Joe D’Aleo, CCM, Fellow of the AMS
It was the eighth warmest June on record for the globe, the National Oceanic and Atmospheric Administration reported Wednesday in the 129 years since records began in 1880. And the first six months of the year were the ninth warmest since record keeping began in 1880, NOAA’s National Climatic Data Center reported. The planet’s average temperature for June was 60.8 degrees Fahrenheit, 0.9 degrees warmer than average for the month.
DON’T BELIEVE A WORD OF IT. Just a few days ago, the University of Alabama, Huntsville came out with their global assessment and they reported the 22nd warmest in the 30 years of records in their data base (in other words the 9th coldest). In fact, their global mean was actually below the average (base period 1979-1998 ) with a value of -0.11C (-0.19F). This is a full 1.1F degrees colder than the NOAA guesstimate. The other NASA satellite source, RSS had June as the 13th coldest out of the last 30 years.
NASA MSU June Temperatures since 1979. See larger version here.
The global data bases suffer from major station dropout after 1990 (number dropped from 6000 to less than 2000) and a ten fold increase in the number of missing months in the stations that report. There are serious problems with their algorithms for assessing whether a station is urban or rural and adjusting for local land use changes. There are major siting issues, many of which Anthony Watts, Steve McIntyre and Roger Pielke Sr. have shown have not been properly adjusted for. An old version of a document describing these issues can be found here. Please note the NERON networks plans of NOAA morphed into the Climate Reference Network, a relatively small number (110 if fully implemented) properly sited instrument locations that should provide a better tracking of at least US climate in the future but will not resolve the historical US and current global discrepancies.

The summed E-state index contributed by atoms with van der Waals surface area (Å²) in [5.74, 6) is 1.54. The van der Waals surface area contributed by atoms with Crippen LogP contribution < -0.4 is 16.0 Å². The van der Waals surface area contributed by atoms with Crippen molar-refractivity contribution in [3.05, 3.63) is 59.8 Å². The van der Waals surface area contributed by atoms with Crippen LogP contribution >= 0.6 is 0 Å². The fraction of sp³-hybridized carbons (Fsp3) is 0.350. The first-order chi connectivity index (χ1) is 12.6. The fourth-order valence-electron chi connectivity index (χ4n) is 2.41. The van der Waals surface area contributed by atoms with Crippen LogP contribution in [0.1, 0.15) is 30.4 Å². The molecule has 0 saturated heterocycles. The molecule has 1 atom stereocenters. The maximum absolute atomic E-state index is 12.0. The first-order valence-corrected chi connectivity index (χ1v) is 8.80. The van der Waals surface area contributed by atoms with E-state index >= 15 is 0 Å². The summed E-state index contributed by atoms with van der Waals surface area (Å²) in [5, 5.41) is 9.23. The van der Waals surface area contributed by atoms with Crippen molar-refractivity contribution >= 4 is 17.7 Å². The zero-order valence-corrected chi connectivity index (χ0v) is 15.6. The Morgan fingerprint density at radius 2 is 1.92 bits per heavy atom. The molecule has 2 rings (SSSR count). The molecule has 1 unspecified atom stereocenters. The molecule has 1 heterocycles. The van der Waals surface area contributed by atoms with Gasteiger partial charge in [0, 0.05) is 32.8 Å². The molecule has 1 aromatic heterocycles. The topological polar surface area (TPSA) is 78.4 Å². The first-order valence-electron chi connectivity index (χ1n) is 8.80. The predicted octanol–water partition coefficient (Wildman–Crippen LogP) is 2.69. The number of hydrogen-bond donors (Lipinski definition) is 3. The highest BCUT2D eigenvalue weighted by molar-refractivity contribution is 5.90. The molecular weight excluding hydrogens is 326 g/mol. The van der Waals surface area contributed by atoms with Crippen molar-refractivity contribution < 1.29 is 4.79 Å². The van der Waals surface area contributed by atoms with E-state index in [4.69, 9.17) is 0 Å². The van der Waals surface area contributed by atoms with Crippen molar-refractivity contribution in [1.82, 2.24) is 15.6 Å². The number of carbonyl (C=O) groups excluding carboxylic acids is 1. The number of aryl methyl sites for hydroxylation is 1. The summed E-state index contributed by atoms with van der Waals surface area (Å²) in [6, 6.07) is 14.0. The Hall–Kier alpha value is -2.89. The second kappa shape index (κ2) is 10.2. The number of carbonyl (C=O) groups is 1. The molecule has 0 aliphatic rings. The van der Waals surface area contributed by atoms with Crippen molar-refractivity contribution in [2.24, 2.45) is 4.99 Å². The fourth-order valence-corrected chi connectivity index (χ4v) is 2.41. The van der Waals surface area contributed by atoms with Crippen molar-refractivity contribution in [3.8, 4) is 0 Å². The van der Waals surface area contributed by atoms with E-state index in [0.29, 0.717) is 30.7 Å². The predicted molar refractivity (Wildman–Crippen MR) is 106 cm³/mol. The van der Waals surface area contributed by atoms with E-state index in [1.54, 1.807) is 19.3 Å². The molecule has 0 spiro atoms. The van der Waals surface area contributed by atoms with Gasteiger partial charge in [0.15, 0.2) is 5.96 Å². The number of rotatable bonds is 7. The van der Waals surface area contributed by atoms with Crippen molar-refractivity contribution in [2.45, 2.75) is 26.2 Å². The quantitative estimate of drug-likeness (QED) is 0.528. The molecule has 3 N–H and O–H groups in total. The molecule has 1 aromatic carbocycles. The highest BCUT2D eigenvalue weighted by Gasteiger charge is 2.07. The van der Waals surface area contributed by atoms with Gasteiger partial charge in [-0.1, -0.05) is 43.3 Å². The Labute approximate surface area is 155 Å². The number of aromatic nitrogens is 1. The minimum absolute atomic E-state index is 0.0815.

Time has come for a major independent investigation of the data sets, compilation methodology and adjustment practices (and records) for the global data sets of NOAA, NASA and Hadley. Steve McIntyre and Anthony Watts are doing their best finding problems but Steve has run into many roadblocks suggesting folks may have something to hide. Meanwhile we will trust only the UAH and RSS.
Try this to see for yourself how bad the global station data is. Go to this site (GISS – virtually the same as NOAAs GHCN), scroll down to the map and click on any region. You will see stations listed – notice the highly variable reporting periods. Start clicking on stations. You will get plots. But before you move to other stations go to the bottom and click on “Download monthly data as text”. You will see for many/most stations numerous “999.9″s meaning missing data. How do you come up with an annual averages when one to multiple months are missing? That is like making beef stew but without the beef. I was told that in many cases the data is available (Environment Canada tells us they have their data we show as missing) but that NOAA and NASA is making no efforts to go out and get it.
Our cry should be after every NOAA press release “Where is the beef?”